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A brand called dowry

In the fuss over the Nisha Sharmas and Farzanas, no one seems to remember that these girls did not object to dowry per se. CHITRA PADMANABHAN surveys how the concept of dowry has been deeply ingrained in the Indian psyche.


Nisha Sharma and her 'dowry' ... marriage has become a brand event.

IT'S been a while since a countrywide brigade — albeit small — of bridegroom-rejecting brides, flagged off by the petite 21-year-old Nisha Sharma, took the world by storm. Now that the dust has settled, it is time to examine whether the courageous stance of Sharma, Farzana and Vidya Balasubramaniam (the other two who called off their marriages at the last moment) was indeed a triumphant strike on patriarchy and social discriminations.

It is important to go back to a telling image of Sharma — with hennaed hands and a dowry of branded washing machines, refrigerators, air conditioners, music systems and a car in the background — as she announced that her protest was not against dowry per se but against the manner in which her future in-laws abused her father while demanding more. What stung Sharma was that her in-laws-to-be acted unilaterally against the spirit of a mutually brokered deal on the amount of dowry to be given. More dowry — that was the crux of the problem.

Again, most women who made news by cancelling their weddings, did so only because they didn't agree to the excess of dowry. That dowry is being given and taken was not questioned. Their incomplete protests explain why the law against dowry is largely ineffective in India — it needs people to complain against the custom of dowry.

But who can stand up to the pressures of dowry today? Dowry is a skein that unites the country, from a 100 per cent literate Kerala, the economically developed Punjab and Gujarat, to a backward Bihar. In a televised debate, while responding to a question on her excessive dowry, Sharma replied that families spend only on two occasions — marriage and house construction. The connection between a daughter's marriage and the economic strain on a family has been reflected in Indian literature, cinema and the media. Our talented advertisement creators slip in the "money-is-needed-for-her-marriage" phrase in their campaigns. Most insurance advertisements play upon the anxiety of the father — can he give his daughter a grand wedding and a huge dowry? A parent's ultimate gift to the daughter, even now, remains an opulent wedding and lots of branded items in the dowry. The families of many grooms-to-be see dowry as a one-way ticket up the economic and social ladder. And more particularly, in these times of increasing economic uncertainties.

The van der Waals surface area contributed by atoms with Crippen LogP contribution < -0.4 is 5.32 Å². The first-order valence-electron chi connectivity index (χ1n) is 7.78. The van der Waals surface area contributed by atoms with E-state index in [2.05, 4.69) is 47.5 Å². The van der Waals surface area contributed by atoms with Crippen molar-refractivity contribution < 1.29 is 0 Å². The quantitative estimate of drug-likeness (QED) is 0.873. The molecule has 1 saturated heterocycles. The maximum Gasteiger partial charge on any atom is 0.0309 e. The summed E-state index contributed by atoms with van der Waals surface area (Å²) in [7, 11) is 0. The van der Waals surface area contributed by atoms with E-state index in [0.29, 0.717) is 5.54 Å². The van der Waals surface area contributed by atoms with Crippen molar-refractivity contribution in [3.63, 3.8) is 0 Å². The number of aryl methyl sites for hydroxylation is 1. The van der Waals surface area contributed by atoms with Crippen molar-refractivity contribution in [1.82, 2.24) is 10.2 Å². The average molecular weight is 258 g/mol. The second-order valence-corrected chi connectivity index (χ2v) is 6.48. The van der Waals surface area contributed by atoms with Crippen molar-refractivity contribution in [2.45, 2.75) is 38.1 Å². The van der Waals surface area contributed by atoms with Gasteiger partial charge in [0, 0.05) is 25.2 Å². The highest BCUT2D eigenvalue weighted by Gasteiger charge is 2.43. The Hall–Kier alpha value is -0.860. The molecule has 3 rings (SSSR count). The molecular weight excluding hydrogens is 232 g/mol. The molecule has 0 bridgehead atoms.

Politicians, bureaucrats, engineers, doctors, executives and even unemployed men — all come with a price tag in the dowry market. The market, in fact, has turned the solemn marriage ceremony into a huge brand event. Parents vie with one another to display the many consumer brands they will gift and the grand spectacle they will organise. There cannot be a better advertisement for big Fast Moving Consumer Goods (FMCG) companies than the image of Sharma's "brand-full" dowry looming large behind her — dwarfing her — as she declares why she put an end to her wedding.

For many years, experts have argued that since women are excluded from property rights, dowry amounts to their share of the property or streedhan (woman's wealth). But dowry by itself has rarely offered independence to women. The National Crime Records Bureau says there are over 6,000 dowry-related deaths every year. The liberalised, consumer driven 1990s saw a surge in dowry related deaths — from 400 a year in the mid-1980s to 6,000 a year in the mid-1990s. The 2001 Census mirrors the damage to the status of women and girls in the last decade. The declining child sex ratio in the country (923 girls/1,000 boys from 0-6 years), largely due to sex selective abortions, has been reported mostly from so-called "developed" states, which are industrialised, have large consumer markets and high economic growth. Punjab leads the pack (793), followed by Haryana (820), Delhi (865), Gujarat (879) and Maharashtra (917).

The data forces us to believe that urban, modern parents prefer sons. Many have abused ultrasound technology to check whether they will have a daughter or son. One of the reasons cited for not wanting girls is the liability they pose in terms of a dowry. Social discrimination, patriarchy, consumerism, technology, and violence against women — the cycle is only getting more vicious. It's time for future Sharmas and Farzanas to abandon the soft focus on dowry. It's time to abandon all those alluring images of a father bidding a bounteous farewell to his married daughter for love and for the family's "honour". It's time to reject totally the widely marketed brand called dowry.

Women's Feature Service

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